As Tommy Walker points out for Conversion XL, before you implement any kind of reward or referral program, your best course of action is to understand your current referral data. How many of your customers came to you because another existing customer referred them?

As he explains, ideally you will have something set up in your analytics which allows you to track customers who are coming in from shared links. Alternatively, you can always simply ask customers how they found you to at least get a rough idea.

It’s important to know your current referral stats first because you want a baseline for any program you put in place. Most SaaS will already have some referrals coming in, whether you’ve officially asked for them or not, so it’s worth knowing about.

Find The Right Incentive

What makes people refer friends to your SaaS? Dropbox is well-known for its rapid growth over a short period of time, largely attributed to referrals, but funny enough, they found that their “free space” giveaway was what made people share, rather than what made people sign up.

dropbox-startup-lessons-learned-28-728
Source: ConversionXL

As Marketo show, referral programs could be:

  • One-way (the referrer receives a reward for successful referrals).
  • Two-way (both the referrer and the referee are rewarded).
  • Third party (a referral offer is made when you purchase something from a partner company).

What’s going to work for your SaaS? It’s worth testing to find out, but we would start with knowing your customer profiles very well and taking your best idea of what would be a good motivator for them. Again, you can always ask them! “What motivates you to refer friends to (our SaaS)?”

yesware-referrals
Yesware is a good example of a one-way referral program. Referrers earn redeemable points for successful referrals. Image source: Referral SaaSquatch on Slideshare.

Make it Easy

When you think about designing the flow for how your referral program will work, consider how easy it is for both the customer to refer and their friends to accept the referral and join up. Generally, the less clicking about and different screens involved, the better to ensure people follow through.

How can you make it easy? The Yesware example above is a good one, with fields pre-populated to make the process faster. Simple social share buttons is another good way, such as shown by Free Agent below…

referral-share-buttons-badge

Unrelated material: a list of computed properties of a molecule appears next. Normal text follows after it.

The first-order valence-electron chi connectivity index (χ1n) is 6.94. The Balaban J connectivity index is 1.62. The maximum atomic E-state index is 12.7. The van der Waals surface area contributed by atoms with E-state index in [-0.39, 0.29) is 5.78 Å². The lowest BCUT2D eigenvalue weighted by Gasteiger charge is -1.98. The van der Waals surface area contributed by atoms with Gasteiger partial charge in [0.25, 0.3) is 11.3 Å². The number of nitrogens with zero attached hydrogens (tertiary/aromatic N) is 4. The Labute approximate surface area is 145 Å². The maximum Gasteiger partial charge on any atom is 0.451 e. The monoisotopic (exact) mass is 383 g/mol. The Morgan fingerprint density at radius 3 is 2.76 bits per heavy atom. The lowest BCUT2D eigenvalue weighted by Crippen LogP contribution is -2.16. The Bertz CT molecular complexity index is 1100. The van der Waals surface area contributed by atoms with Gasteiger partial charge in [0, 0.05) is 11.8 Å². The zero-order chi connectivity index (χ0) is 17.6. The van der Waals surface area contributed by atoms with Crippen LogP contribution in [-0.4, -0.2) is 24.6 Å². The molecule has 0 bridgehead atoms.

Again… Meaningful Rewards

If you’ve got an excellent product, you’re probably finding that happy customers want to refer others who could benefit too anyway, but still ensure that any rewards are meaningful.

Some companies have used incentives such as drawing entries for electronic prizes, gift vouchers or vacations, but beware that these won’t always have the desired effect. If you use a reward that everyone wants (hello ca$h!), you could end up with a bunch of “freebie seekers” signing up who don’t really fit your ideal customer profile.

A solution to avoid this could be to reserve those juicy prizes for existing customers and use incentives such as a free month for new sign-ups.

Want some good SaaS reward examples? Grab our free guide.

Invest In Retention First…

There is no sense in initiating a referral scheme if you don’t have good retention strategies in place first. This quote from Robbie Kellman-Baxter sums it up well:

“Don’t invest in acquisition until you know you can retain them. If you do, you’ll end up with a sieve, not a funnel.”

Final Thoughts

Rewards and loyalty schemes can be a great boost to both your acquisition and retention, as long as you have set them up well.

Any rewards offered need to be meaningful to the customer and you need to have a simple system for them to cash-in.

Be very clear on your goals and what your baseline measures are to start with, so that you can clearly see whether or not your program is successful or needs work. That includes understanding whether or not you are drawing in appropriate customers with your reward scheme.

Finally, retention needs to be a priority before investing in any referral scheme for acquisition. You want to be able to keep those who come onboard…

Social Media Strategies For Educating SaaS Clients

Monday, April 4th, 2016

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Engagement is key for retaining clients and reducing churn. There are a number of ways your SaaS can boost engagement, but an important factor is ensuring that they are educated about your product and able to derive value from it.

Generally speaking, customers don’t know what they don’t know, so as we’ve established previously, education can provide a win-win for the business and the customer.

Social media often tends to be underused by SaaS as a channel for educating customers. While it won’t suit everyone, with 2.3 billion active users worldwide, there’s a good chance you can reach a large number of your customers through social media.

Screen-Shot-2016-02-15-at-11.54.57
Source: Smart Insights

What can you be doing to encourage better results with social media? Let’s look at some strategies:

Want good examples of SaaS on social media? Grab our free guide.

Know Your Customer

First up, it’s a difficult task developing an effective social media strategy if you don’t have a clear picture of who your customer is. We’ve discussed previously how you need to be able to identify your customer personas and the key aspects that define individual customer success.

When you’re looking to educate, you will be much more effective if you can speak to those ingrained preferences and produce content that directly addresses how your customer can achieve success.

Choose Your Platform(s) Wisely

A mistake that many companies make is in trying to cover too many social media channels at once, but not having the time to do any of them effectively. You will only harm your brand if your social channels are used inconsistently or ineffectively.